Editor's note: After I finished my live interview with the ISS crew orbiting above the Earth (done on site at NASA ARC) I headed up to SF International Airport extra early to catch my flight home. The taxi driver could not find JetBlue. Eventually we were directed to the International Terminal. Before I knew it I was in a crowd of a hundred people - apparently, I was the only passenger! I knew by now that this was the very first Jet Blue flight from San Francisco to New York. Soon enough I was shaking hands with the CEO of Jet Blue urging him to get flights out of Dulles. Now I am sitting amidst a loud party at gate A-10 while people on stilts walking around advertising "more leg room". Meanwhile, the live orchestra keeps trying to do a passable imitation of Tony Bennett singing "I left My Heart in San Francisco". As the passengers from the New York flight entered a loud cheer went up. Gee, I wonder what's next on the agenda today?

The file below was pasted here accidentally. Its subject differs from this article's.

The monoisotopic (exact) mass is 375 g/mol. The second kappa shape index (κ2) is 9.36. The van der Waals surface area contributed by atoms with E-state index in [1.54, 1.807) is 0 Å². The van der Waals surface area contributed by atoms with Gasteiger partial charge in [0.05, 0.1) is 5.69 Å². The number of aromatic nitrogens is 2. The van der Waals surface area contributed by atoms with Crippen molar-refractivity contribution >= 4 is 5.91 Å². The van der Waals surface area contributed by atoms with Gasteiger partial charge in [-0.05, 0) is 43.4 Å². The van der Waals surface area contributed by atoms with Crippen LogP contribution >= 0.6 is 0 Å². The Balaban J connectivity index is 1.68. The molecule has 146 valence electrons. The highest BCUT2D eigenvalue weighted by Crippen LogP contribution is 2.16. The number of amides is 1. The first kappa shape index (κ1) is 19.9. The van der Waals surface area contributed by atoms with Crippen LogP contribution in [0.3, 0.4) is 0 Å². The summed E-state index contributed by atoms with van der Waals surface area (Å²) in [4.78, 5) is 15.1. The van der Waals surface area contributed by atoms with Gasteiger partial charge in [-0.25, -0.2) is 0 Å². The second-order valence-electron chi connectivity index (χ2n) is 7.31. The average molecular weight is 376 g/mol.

Update: as it happens, the first person to check in got two free round trip tickets. Bummer. I was the second person to check in (almost won!). The mayor of SF was there as were a lot of local dignitaries. This got old fast. I just wanted to get on the plane and go home. When I arrived home I got this official thank you email. All in all, a curious day.

Letter from Sen. Nelson Regarding NASA General Counsel Wholley

"Accordingly, I am renewing my call for Mr. Cobb's resignation and recommend that you require Counsel Wholley's resignation as well. I recommend that you use the expertise available on the President's Council on Integrity and Efficiency, to reconstitute the NASA OIG, and revisit the policies and procedures governing the relationship between OIG and NASA management."

Editor's note: Making - and then destroying - this recording - was certainly a dumb mistake by someone@nasa. All it serves to do is heighten suspicions about NASA and give Bill Nelson more ammunition to use against the agency.

Bill Nelson's Inquisition Continues, earlier post

Two Letters That Nelson, Gordon, and Miller Do Not Want You To See, earlier post
Can You Hear Me Now? Sen. Nelson's Shouting Press Officer Responds, earlier post
Good Grief, Now Its a "Battle", earlier post
Let's Hang The IG From The Nearest Tree, earlier post


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This page is an archive of entries in the News category from May 2007.